There is also the issue of realising the designs physically. Lindgren notes that while she was able to pick and mix the intern’s ideas, she was not entirely able to replicate its “surreal” designs.
Talbot meanwhile, chose to leave the designs as digital renders for Milan Design Week. Rather than 3D printing them, she hopes to collaborate with makers to finalise the designs. “I really think it’s super important that we keep the human element in when working in with AI”, she says.
There are a number of ethical questions raised by the impact of AI technologies on as well as by the framing of the AI as a “designer” or “intern”, which both Lindgren and Talbot are exploring.
Lindgren has decided to mainly work with her own images, considering it unethical to use other designers’ work in this way. But she notes that it is normal for designers to have absorbed many different influences in their career to date, and that these references would be discussed in a design studio.
“Sometimes I’m also open with it, saying “this is influenced by X ”, she adds.
She notes that this can be limiting; in shaping all the input yourself, it becomes like a “pretend friend”, she says, unable to provide perspective born of life experience, and reconfirming your own opinions.
“I’ve been thinking about maybe arranging a workshop or something to get other people to steer the outcomes of the image generator”, she adds.
Talbot too is looking to expand Tilly’s knowledge-bank and envisions using the AI in conversations with experts to aid the studio in its projects – whether that be a public health expert, or a member of an Indigenous community group.
She has even asked Tilly who she would like to learn from, with Tilly picking designers including Ilse Crawford, Yves Béhar and Patricia Urquiola. “She gave these really valid reasons why”, followed up by “really great questions” to ask the designers, Talbot says.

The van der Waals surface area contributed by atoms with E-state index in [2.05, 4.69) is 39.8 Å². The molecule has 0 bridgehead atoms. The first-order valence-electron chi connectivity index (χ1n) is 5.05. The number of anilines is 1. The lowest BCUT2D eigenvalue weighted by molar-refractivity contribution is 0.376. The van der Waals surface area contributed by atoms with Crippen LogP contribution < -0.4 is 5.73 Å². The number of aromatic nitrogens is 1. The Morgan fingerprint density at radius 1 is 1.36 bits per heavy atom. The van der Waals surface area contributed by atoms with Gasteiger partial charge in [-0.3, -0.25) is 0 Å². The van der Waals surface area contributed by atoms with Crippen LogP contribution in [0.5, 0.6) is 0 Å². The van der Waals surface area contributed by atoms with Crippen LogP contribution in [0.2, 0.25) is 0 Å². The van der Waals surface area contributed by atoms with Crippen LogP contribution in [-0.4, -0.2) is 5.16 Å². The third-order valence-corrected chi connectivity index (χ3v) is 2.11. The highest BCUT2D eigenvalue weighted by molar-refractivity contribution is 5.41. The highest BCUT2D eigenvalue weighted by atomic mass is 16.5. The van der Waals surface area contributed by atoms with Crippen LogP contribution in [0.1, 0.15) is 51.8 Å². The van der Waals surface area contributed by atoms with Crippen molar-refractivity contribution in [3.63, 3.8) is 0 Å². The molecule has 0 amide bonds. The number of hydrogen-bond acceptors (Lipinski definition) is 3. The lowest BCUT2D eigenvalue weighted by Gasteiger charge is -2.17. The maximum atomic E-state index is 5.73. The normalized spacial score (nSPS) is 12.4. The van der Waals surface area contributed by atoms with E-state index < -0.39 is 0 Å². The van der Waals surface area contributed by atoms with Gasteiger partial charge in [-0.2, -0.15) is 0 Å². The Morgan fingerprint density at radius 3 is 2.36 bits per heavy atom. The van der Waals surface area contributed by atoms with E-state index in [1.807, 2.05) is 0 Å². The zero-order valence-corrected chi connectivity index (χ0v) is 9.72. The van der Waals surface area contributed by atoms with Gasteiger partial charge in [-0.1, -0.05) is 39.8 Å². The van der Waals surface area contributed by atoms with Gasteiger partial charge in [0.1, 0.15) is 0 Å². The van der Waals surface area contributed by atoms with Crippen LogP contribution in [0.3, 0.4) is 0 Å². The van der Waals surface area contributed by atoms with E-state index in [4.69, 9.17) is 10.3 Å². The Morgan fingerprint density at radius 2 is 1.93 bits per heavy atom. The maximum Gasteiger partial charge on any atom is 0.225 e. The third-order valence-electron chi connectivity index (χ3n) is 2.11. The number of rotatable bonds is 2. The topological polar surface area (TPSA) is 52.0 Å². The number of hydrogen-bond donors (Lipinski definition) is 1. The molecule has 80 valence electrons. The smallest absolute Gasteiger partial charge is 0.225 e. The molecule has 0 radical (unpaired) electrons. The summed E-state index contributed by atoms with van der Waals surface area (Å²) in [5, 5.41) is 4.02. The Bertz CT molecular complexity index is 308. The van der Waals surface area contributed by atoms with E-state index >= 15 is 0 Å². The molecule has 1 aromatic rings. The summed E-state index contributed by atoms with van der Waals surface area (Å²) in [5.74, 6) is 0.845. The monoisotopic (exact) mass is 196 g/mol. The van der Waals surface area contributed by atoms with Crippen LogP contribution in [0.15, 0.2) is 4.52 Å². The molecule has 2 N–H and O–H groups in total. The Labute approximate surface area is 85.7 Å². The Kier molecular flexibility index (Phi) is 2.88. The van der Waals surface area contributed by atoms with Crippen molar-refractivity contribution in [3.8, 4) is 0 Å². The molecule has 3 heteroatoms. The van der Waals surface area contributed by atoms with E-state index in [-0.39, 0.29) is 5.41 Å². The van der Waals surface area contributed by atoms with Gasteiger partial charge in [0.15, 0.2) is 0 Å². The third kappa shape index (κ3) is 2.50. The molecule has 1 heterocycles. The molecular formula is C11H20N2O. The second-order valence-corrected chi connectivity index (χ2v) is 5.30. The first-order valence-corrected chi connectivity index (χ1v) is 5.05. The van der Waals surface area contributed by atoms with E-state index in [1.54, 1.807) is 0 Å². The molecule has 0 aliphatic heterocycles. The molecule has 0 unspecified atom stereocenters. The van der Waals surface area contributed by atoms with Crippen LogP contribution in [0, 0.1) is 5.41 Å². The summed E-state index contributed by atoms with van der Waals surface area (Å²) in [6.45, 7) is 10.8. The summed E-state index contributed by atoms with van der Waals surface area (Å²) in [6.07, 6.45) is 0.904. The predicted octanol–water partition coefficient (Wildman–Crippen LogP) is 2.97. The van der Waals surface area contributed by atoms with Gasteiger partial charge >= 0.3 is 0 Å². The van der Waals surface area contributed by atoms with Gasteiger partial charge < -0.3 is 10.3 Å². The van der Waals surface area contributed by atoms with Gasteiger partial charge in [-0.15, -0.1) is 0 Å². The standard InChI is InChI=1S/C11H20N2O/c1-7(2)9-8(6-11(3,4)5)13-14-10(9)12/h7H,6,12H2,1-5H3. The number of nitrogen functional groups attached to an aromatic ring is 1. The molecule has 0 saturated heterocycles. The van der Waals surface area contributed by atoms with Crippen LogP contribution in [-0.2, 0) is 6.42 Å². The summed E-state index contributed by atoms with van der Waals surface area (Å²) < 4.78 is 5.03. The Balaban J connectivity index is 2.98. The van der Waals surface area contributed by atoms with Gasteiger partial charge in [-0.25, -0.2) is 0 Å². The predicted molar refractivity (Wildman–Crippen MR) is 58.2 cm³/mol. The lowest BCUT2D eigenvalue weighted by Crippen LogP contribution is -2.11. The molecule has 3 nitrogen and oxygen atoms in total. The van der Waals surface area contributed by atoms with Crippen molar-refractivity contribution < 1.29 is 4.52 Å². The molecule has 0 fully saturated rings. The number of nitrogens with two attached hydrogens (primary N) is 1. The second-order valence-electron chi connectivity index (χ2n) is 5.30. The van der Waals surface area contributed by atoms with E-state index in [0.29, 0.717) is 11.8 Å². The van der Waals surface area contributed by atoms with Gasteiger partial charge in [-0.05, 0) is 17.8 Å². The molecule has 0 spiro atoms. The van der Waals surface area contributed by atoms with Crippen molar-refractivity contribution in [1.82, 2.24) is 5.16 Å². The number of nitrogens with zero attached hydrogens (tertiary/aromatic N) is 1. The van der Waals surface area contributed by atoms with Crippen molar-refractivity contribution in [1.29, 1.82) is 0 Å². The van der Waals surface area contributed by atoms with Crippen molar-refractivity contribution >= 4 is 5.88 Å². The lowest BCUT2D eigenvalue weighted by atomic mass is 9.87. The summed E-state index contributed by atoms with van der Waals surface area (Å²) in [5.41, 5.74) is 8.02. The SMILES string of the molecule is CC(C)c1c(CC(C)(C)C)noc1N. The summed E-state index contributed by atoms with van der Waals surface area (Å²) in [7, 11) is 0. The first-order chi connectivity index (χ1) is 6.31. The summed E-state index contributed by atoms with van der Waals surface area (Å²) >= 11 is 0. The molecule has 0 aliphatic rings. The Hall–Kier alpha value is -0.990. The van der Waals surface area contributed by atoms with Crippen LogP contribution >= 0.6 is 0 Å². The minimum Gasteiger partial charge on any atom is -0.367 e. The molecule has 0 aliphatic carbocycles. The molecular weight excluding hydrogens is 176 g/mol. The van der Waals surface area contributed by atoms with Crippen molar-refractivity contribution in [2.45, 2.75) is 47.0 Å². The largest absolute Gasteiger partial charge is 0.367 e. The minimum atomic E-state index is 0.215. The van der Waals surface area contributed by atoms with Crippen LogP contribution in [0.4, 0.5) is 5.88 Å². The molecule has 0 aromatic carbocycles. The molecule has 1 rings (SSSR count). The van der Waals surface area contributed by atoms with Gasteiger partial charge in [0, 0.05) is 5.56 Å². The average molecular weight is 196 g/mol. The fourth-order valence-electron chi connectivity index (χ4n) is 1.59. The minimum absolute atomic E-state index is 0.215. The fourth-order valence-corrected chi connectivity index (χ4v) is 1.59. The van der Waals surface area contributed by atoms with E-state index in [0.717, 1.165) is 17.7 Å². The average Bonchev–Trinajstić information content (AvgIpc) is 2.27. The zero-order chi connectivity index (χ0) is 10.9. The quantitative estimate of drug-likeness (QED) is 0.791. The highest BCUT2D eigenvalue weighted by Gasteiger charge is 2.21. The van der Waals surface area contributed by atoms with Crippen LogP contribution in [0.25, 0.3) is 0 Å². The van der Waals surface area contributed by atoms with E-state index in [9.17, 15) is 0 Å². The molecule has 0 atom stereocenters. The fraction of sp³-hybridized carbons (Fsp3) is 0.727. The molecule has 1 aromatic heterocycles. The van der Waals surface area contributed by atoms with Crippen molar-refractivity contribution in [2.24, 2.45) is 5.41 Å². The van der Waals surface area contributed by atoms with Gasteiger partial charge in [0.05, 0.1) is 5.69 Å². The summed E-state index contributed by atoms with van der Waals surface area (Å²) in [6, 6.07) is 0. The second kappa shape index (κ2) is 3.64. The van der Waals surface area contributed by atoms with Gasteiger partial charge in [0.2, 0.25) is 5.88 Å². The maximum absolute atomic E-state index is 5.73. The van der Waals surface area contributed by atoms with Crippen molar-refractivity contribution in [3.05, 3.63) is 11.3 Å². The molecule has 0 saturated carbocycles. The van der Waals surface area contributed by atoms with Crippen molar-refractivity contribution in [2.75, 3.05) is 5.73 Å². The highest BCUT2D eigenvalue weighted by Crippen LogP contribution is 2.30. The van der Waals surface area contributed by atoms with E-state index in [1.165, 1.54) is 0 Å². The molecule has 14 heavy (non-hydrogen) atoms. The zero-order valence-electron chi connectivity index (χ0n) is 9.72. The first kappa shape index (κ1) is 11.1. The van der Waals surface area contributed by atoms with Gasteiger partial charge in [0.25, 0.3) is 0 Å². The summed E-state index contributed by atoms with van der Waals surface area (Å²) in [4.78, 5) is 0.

Of course, much of the conversation around AI refers to fears of cost-saving job cuts for humans. Lindgren says that she is not currently able to financially support having a human intern – but notes that it is not a replacement in any case – while Talbot is using the AI alongside her existing employees.
Talbot adds that Tilly has really “energised” her team. Rather than feeling like “cheating”, she believes her input has “elevated” the design process, allowing designers to break the “glass ceiling” of their own creativity: “[Tilly] takes you further than you potentially would have gone and that’s really exciting”, she says.
“Having sped up the process in some ways, she adds, it “allows us to put more time into those finer details or sourcing those amazing materials or finding those amazing makers; that to me is a gift”.
The face of AI?
Both Lindgren and Talbot decided to personify the AI designers, asking the AI to visualise itself in the same way they asked it to create furniture designs.
Lindgren prompted the AI to make itself ambiguously gendered, and as young as a typical design intern might be. She soon encountered bias in the AI in this respect: “I tried to make them 25 but they look about 16”, she notes.
Talbot chose to make her designer roughly 32 years old, based on friends’ responses to the question of when a woman becomes fully respected professionally. Despite specifying the age, she found the AI’s visuals also disproportionately youthful: “We started off with like 12-year-old anorexic girls and it was shocking. That’s what we were fighting against on these biases”, she says.
Both designers have also invited dialogue between the public and the AI. For Lindgren, this has been conducted on social media, where the intern is able to “speak” in Instagram captions copied from the ChatGPT conversation, and also replies to the comments too. The posts have proved popular, with people “interested in STEM” and a wider AI-experimenting community offering tips, she says.
Tilly was introduced to the public at Milan Design Week this year. Talbot says that of the visitors, “90% came with a lot of fear – and I’d say 5% of those people just came in angry… but then they started to understand what we were doing, and they were interacting with Tilly. I’d say nearly every person left with a different mindset”.
She adds that it also became “a real study on human behaviour” in Milan, “really gauging where people were at, seeing how people were changing when they were starting to interact with AI”.
And while some have been quick to comment on Tilly’s appearance, Talbot says it shouldn’t be the “main focus of the conversation”. While she was keen to make the first AI designer a woman, she notes that “even the AI can’t escape”, the negativity targeted at women in public.
“I really hope people don’t focus on the designs either”, Talbot says. “I think the main conversation I’m thinking about is what data do we want to be putting into AI as a design community?”